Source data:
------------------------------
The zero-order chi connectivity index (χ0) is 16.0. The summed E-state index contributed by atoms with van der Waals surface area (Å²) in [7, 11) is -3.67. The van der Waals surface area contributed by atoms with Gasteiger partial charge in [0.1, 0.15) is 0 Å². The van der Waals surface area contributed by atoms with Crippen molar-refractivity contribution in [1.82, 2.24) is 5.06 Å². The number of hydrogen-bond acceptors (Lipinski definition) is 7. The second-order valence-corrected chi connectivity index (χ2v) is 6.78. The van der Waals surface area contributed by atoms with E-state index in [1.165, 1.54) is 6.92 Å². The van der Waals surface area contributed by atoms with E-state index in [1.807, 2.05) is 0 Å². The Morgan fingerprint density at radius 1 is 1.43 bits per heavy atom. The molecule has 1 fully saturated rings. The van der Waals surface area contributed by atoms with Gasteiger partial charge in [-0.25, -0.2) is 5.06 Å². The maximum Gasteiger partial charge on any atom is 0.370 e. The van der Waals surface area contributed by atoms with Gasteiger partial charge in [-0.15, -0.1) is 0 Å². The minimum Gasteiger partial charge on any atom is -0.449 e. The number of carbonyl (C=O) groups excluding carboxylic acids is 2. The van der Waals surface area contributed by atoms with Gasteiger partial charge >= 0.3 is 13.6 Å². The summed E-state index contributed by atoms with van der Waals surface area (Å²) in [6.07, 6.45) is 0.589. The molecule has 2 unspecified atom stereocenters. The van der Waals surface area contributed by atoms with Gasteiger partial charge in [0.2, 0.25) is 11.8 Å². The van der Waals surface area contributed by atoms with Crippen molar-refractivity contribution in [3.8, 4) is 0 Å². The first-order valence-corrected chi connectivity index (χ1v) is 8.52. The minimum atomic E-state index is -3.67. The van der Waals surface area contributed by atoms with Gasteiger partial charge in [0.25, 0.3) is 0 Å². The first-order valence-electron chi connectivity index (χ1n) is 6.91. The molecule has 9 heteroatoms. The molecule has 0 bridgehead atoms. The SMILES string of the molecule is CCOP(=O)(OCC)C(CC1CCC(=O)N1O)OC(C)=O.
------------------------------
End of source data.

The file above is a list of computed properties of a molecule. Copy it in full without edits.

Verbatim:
The zero-order chi connectivity index (χ0) is 16.0. The summed E-state index contributed by atoms with van der Waals surface area (Å²) in [7, 11) is -3.67. The van der Waals surface area contributed by atoms with Gasteiger partial charge in [0.1, 0.15) is 0 Å². The van der Waals surface area contributed by atoms with Crippen molar-refractivity contribution in [1.82, 2.24) is 5.06 Å². The number of hydrogen-bond acceptors (Lipinski definition) is 7. The second-order valence-corrected chi connectivity index (χ2v) is 6.78. The van der Waals surface area contributed by atoms with E-state index in [1.165, 1.54) is 6.92 Å². The van der Waals surface area contributed by atoms with E-state index in [1.807, 2.05) is 0 Å². The Morgan fingerprint density at radius 1 is 1.43 bits per heavy atom. The molecule has 1 fully saturated rings. The van der Waals surface area contributed by atoms with Gasteiger partial charge in [-0.25, -0.2) is 5.06 Å². The maximum Gasteiger partial charge on any atom is 0.370 e. The van der Waals surface area contributed by atoms with Gasteiger partial charge in [-0.15, -0.1) is 0 Å². The minimum Gasteiger partial charge on any atom is -0.449 e. The number of carbonyl (C=O) groups excluding carboxylic acids is 2. The van der Waals surface area contributed by atoms with Gasteiger partial charge >= 0.3 is 13.6 Å². The summed E-state index contributed by atoms with van der Waals surface area (Å²) in [6.07, 6.45) is 0.589. The molecule has 2 unspecified atom stereocenters. The van der Waals surface area contributed by atoms with Gasteiger partial charge in [0.2, 0.25) is 11.8 Å². The van der Waals surface area contributed by atoms with Crippen molar-refractivity contribution in [3.8, 4) is 0 Å². The first-order valence-corrected chi connectivity index (χ1v) is 8.52. The minimum atomic E-state index is -3.67. The van der Waals surface area contributed by atoms with Gasteiger partial charge in [0.25, 0.3) is 0 Å². The first-order valence-electron chi connectivity index (χ1n) is 6.91. The molecule has 9 heteroatoms. The molecule has 0 bridgehead atoms. The SMILES string of the molecule is CCOP(=O)(OCC)C(CC1CCC(=O)N1O)OC(C)=O.